Skip to main content
ARS Home » Pacific West Area » Pullman, Washington » Animal Disease Research » Research » Publications at this Location » Publication #388177

Research Project: Identification of Tick Colonization Mechanisms and Vaccine Development for Anaplasmosis

Location: Animal Disease Research

Title: The unfolded-protein response triggers the arthropod immune deficiency pathway

item SIDAK-LOFTIS, LINDSAY - Washington State University
item ROSCHE, KRISTIN - Washington State University
item PENCE, N - Washington State University
item UJCZO, JESSIE - Former ARS Employee
item HURTADO, JOANNA - Washington State University
item FISK, ELIS - Washington State University
item GOODMAN, A - Washington State University
item Noh, Susan
item PETERS, JOHN - Washington State University
item SHAW, DANA - Washington State University

Submitted to: mBio
Publication Type: Peer Reviewed Journal
Publication Acceptance Date: 6/27/2022
Publication Date: 7/18/2022
Citation: Sidak-Loftis, L.C., Rosche, K.L., Pence, N., Ujczo, J.K., Hurtado, J., Fisk, E.A., Goodman, A.G., Noh, S.M., Peters, J.W., Shaw, D.K. 2022. The unfolded-protein response triggers the arthropod immune deficiency pathway. mBio. Article e00703-22.

Interpretive Summary: Arthropod-borne diseases continue to be a substantial source of morbidity and mortality worldwide. Factors influencing the ability of arthropods to harbor and transmit pathogens are incompletely understood. It is now known that arthropod immunity is an important force in shaping vector competency. For example, humoral defense networks recognize and restrict invading microbes. However, little is know about the mechanisms involved in triggering these humoral defenses. This work demonstrates that cellular stress, specifically the unfolded protein response, triggers the tick immune system, which in turn influences the ability of a tick to transmit pathogens. This work is broadly applicable to ticks and tick borne pathogens and may provide targets for future strategies to prevent transmission of these pathogens.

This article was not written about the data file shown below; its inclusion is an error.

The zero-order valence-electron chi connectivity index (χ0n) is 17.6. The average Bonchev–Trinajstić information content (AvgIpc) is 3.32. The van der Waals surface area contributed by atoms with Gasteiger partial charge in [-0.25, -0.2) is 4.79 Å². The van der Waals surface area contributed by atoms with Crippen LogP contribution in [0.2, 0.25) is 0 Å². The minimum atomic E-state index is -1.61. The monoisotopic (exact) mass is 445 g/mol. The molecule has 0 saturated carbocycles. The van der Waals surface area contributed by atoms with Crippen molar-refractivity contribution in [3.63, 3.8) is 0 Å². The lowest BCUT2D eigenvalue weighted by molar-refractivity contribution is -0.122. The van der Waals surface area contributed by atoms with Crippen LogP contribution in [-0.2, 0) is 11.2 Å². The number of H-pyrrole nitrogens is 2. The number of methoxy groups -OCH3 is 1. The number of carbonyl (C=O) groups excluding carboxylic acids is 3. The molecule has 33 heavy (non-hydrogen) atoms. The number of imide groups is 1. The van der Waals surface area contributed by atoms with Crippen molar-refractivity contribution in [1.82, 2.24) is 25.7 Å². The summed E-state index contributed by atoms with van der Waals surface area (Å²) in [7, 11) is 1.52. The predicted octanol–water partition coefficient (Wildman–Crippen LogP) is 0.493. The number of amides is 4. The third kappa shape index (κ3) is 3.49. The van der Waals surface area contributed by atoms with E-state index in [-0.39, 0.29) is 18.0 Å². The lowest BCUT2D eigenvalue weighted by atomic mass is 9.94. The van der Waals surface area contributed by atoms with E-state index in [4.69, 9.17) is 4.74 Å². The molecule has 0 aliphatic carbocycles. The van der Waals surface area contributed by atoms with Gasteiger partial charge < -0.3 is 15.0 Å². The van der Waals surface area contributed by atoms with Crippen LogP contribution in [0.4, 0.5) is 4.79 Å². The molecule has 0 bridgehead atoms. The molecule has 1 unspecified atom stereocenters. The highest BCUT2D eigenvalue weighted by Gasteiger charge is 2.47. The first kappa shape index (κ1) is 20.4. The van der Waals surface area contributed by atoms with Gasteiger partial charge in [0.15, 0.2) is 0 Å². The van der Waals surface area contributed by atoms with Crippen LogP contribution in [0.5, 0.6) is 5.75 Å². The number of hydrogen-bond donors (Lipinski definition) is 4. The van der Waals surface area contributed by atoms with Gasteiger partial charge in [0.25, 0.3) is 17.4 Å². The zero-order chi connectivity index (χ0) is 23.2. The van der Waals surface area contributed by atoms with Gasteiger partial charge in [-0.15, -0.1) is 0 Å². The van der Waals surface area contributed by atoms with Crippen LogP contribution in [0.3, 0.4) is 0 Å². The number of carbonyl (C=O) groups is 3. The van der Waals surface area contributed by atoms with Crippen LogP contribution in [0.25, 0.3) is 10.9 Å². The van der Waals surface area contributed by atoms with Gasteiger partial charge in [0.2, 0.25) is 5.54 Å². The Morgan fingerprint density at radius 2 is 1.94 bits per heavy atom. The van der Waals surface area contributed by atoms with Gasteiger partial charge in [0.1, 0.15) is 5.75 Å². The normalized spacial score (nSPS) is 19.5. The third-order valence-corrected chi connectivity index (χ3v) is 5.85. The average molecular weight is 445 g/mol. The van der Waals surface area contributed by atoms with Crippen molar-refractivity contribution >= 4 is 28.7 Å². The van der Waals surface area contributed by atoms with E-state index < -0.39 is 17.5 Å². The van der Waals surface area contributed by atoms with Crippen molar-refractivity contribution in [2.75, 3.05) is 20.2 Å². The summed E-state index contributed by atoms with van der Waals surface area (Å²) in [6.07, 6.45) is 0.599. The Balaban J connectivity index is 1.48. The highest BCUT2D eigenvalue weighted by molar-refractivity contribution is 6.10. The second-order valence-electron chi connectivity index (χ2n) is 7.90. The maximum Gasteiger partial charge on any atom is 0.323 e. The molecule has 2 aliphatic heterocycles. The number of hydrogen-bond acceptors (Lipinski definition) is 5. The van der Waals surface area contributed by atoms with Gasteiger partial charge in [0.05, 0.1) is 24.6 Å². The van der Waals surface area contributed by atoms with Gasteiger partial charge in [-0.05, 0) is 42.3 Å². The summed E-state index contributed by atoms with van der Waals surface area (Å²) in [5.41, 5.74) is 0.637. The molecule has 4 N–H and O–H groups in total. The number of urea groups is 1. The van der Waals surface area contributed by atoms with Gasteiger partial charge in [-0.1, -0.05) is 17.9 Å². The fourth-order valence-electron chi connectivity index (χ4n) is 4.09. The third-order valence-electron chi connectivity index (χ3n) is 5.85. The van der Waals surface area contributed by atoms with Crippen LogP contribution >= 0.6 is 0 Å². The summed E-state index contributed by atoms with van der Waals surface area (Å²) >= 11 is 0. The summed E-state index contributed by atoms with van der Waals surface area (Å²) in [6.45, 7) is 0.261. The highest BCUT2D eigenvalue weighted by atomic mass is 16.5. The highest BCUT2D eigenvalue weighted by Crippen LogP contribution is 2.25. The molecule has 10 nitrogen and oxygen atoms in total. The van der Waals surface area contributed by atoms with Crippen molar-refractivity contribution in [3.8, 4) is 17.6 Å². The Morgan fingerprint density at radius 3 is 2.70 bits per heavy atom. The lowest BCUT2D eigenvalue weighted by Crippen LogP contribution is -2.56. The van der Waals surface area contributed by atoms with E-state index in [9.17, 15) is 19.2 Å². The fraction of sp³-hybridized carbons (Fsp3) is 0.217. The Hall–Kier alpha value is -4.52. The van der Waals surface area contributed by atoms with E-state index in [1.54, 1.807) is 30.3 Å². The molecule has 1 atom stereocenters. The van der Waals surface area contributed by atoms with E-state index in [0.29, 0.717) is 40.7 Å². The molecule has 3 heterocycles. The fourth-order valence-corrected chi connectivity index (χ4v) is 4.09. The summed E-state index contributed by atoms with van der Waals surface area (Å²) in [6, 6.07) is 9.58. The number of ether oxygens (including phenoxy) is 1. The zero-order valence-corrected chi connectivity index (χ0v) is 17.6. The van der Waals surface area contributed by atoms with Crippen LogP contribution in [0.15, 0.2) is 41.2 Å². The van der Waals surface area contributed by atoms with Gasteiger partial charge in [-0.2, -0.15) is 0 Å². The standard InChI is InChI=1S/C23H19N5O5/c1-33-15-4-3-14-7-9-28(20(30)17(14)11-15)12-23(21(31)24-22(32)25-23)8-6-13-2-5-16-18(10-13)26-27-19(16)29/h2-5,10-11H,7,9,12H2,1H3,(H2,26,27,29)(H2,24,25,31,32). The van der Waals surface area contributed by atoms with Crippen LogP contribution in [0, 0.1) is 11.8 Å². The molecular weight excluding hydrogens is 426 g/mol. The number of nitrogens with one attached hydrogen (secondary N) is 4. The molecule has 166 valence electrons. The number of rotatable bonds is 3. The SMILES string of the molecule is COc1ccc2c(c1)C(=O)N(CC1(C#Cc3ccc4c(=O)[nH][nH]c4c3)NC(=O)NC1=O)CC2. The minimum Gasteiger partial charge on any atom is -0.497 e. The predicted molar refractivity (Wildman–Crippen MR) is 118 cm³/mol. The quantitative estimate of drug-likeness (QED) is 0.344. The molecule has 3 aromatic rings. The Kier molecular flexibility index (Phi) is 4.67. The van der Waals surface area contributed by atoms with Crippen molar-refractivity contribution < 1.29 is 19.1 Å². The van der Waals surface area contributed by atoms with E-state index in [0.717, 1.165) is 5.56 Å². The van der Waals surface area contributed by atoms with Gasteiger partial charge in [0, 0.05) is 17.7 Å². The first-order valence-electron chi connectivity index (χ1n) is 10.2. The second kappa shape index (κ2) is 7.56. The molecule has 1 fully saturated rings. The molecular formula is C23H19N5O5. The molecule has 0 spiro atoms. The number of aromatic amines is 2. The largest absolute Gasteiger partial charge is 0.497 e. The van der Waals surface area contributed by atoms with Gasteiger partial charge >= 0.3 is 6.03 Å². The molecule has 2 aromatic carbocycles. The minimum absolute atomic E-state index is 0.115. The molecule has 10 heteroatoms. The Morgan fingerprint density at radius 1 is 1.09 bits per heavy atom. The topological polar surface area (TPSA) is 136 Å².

Technical Abstract: The insect immune deficiency (IMD) pathway is a defense mechanism that senses and responds to Gram negative bacteria. Ticks lack genes encoding upstream components that initiate the IMD pathway. Despite this deficiency, core signaling molecules are present and functionally restrict tick-borne pathogens. The molecular events preceding activation remains undefined. Here, we show that the Unfolded Protein Response (UPR) initiates the IMD network. The endoplasmic reticulum (ER) stress receptor, IRE1a, is phosphorylated in response to tick-borne bacteria, but does not splice the mRNA encoding XBP1. Instead, through protein modeling and reciprocal pulldowns, we show that Ixodes IRE1a complexes with TRAF2. Disrupting IRE1a-TRAF2 signaling blocks IMD pathway activation and diminishes the production of reactive oxygen species. Through in vitro, in vivo, and ex vivo techniques we demonstrate that the UPR-IMD pathway circuitry limits the Lyme disease-causing spirochete Borrelia burgdorferi and the rickettsial agents Anaplasma phagocytophilum and A. marginale (anaplasmosis). Altogether, our study uncovers a novel linkage between the UPR and the IMD pathway in arthropods.